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Would Sunderland AFC as we know it have ever existed had it not been for this game v Preston?

In 1889 Sunderland were desperately trying to find their way into the Football League, but in order to make a lasting impression they had to make their performance in their first ever meeting with league champions Preston North End count.

Sunderland were a non-league side when they first played Preston North End, who arrived at Newcastle Road on Monday 29 April 1889 as the inaugural League Champions. PNE had also won the FA Cup only weeks earlier by beating Wolves 3-0 in the final to also become the first side to complete the prestigious League and Cup ‘double’.

Despite it being a friendly match it was keenly anticipated amongst Sunderland fans, players and club officials, who having seen the success of the first League season were hoping to join their opponents in Division One.

The Football League AGM was being held four days later at the Douglas Hotel, Manchester and the main business of the day was to be the re-election process. The four clubs that had finished at the bottom of the League (Burnley, Derby, Notts County and Stoke) were up against ten Non-League applicants including two from Sunderland in Sunderland Albion and Sunderland AFC. The very fact that so many clubs were keen to join demonstrated that the Football League was here to stay, although, significantly, none were from the south and it was only when Arsenal joined in 1893 that the League moved to be truly national. Clearly victory against PNE would be an indication that Sunderland would not be out of place if they were elected to take part in Division One in 1889/1890.

The visitors travelled to Wearside from Glasgow where they had beaten Queens Park. The admission price had been raised, but this did not prevent a crowd estimated at around 8,000 attending on a fine day.

With there being no floodlights, the game started at 6pm and many of the crowd had rushed from work to watch the action. There was prolonged cheering when Sunderland took an early lead when James Raylston swung the ball over and Bob Brand headed it beyond James Trainor, who during his career was capped 20 times for Wales, but was to die in poverty in 1915. The Wearsiders maintained the pressure and the ‘keeper was given plenty to do.

When PNE did get forward Jack Gordon, who formed a fine partnership down the right with Jimmy Ross and the pair had notched thirteen times in a record-breaking 26-0 success against Hyde United in the 1887/88 FA Cup first round, had a shot that was blocked.

The away side did though equalise when John Goodall, who had finished as the top scorer with 20 goals in the inaugural Football League season, beat Bill Kirtley, with a soft shot. The game thereafter swing from end to end and either side might have taken the lead. Trainor continued to impress in the PNE goal.

Bob Holmes, who played more than 300 appearances at left-back for Preston and was president of the initial Football Player’s Union in the mid-1890s, frequently came to his side’s rescue with some towering clearances.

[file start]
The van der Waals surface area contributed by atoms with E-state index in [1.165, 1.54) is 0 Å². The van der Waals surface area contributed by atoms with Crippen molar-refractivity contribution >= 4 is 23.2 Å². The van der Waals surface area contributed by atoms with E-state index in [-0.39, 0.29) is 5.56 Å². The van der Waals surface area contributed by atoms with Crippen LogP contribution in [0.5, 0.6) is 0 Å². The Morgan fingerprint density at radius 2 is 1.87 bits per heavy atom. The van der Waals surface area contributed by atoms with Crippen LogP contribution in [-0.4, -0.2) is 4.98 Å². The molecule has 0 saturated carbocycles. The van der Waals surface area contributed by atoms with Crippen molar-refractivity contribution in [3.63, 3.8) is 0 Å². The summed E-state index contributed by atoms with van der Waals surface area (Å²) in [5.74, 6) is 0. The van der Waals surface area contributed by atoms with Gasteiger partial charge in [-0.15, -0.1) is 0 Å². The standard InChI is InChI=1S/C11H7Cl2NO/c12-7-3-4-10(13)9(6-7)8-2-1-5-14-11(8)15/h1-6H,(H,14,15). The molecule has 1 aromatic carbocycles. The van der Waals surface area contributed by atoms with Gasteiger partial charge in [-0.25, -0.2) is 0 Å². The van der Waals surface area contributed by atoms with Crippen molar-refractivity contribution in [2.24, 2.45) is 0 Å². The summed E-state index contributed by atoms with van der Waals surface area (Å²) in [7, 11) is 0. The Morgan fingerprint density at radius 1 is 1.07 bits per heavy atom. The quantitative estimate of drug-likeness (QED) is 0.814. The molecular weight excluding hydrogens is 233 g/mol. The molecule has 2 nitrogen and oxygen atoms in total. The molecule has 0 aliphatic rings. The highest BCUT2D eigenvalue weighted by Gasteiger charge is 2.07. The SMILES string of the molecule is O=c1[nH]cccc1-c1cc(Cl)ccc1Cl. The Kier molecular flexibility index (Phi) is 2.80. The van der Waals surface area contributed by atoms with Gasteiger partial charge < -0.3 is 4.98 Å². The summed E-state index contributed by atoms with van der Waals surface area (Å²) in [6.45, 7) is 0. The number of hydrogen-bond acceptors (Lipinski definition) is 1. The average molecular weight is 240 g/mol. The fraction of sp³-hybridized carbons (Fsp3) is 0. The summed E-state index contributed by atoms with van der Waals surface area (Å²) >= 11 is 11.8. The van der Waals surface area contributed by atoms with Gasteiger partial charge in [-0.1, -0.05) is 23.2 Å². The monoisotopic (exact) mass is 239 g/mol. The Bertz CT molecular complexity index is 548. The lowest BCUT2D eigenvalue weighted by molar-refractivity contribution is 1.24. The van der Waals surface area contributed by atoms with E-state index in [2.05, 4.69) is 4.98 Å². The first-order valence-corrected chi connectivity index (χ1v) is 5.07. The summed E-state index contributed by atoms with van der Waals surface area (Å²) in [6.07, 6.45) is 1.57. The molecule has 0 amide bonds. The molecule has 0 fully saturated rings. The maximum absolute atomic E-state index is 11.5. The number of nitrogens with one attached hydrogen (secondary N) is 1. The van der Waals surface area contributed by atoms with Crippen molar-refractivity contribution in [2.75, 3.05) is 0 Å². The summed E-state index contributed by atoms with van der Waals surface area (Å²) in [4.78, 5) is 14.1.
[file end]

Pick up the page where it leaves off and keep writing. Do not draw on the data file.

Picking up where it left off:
Just before the interval the home side retook the lead when Alec Brady, who later won the League title with Everton in 1890-91 and the FA Cup with Sheffield Wednesday in 1896, found Arnold Davison whose cross was crashed low past Trainor by Breconbridge.


When the second half began, PNE demonstrated some fine combination play but Sunderland defended superbly. When Donald McKechnie sent a long kick upfield it was collected by Brand who cleverly beat Holmes and then as Trainor advanced he pushed the ball beyond the ‘keeper to make it 3-1. In response Goodall had a fine shot saved by Kirtley.

Goodall made fourteen appearances for his country and scored twelve times, including two marvellous efforts when England beat Scotland 4-1 in April 1892. This might not have pleased his Scottish father! Goodall combined great speed and clever footwork with a willingness to shoot from distance, and his accuracy in front of goal made him one of the best marksmen the game has ever seen. Goodall was to quit PNE during the summer of 1889 by moving to Derby County and accepting the tenancy of a local pub.

Sunderland’s success was ensured when Davison’s cross was converted by Brand for his hat-trick to make it 4-1. PNE continued to try and reduce the deficit with Goodall constantly dangerous and open, only to be denied by a remarkable save from Kirtley who prevented a certain goal.

At the end of the game the crowds enthusiasm at Sunderland’s 4-1 win knew no bounds. The home XI had played as well as they had ever done with Brady outstanding with Kirtley also playing a fine match. Receipts for the game amounted to £205.

Sunderland: Kirtley, McDermid, Oliver, McKechnie, Raylston, Gibson, Davison, Brady J, Breconridge, McKay, Brand

PNE: Trainor, Robertson, Holmes, Kelso, Russell, Graham, Gordon, Ross, Goodall, Thomson, Drummond

In the event, Sunderland failed to gather sufficient votes at the Football League AGM to be elected to the Football League with all four League clubs being re-elected.

Sunderland though had laid down an important marker by thrashing PNE, who also won the League in the 1889/1890 season, at the end of which the Wearsiders did win sufficient votes at the Football league AGM, allowing them to replace Stoke in Division One in there 1890/91 season.

Mark is author of THE ORIGINS OF THE FOOTBALL LEAGUE - The first season 1888/89 that was published by Amberley Publishing. Mark’s co-authored book on Fred Spiksley, which is called FLYING OVER AN OLIVE GROVE - available at the ALS shop - is set to become a documentary film in the next year. Readers interested in Sunderland’s initial years should purchase Paul Days two books on the FOUNDING FATHERS: THE MEN WHO MADE SUNDERLAND AFC and which are available via

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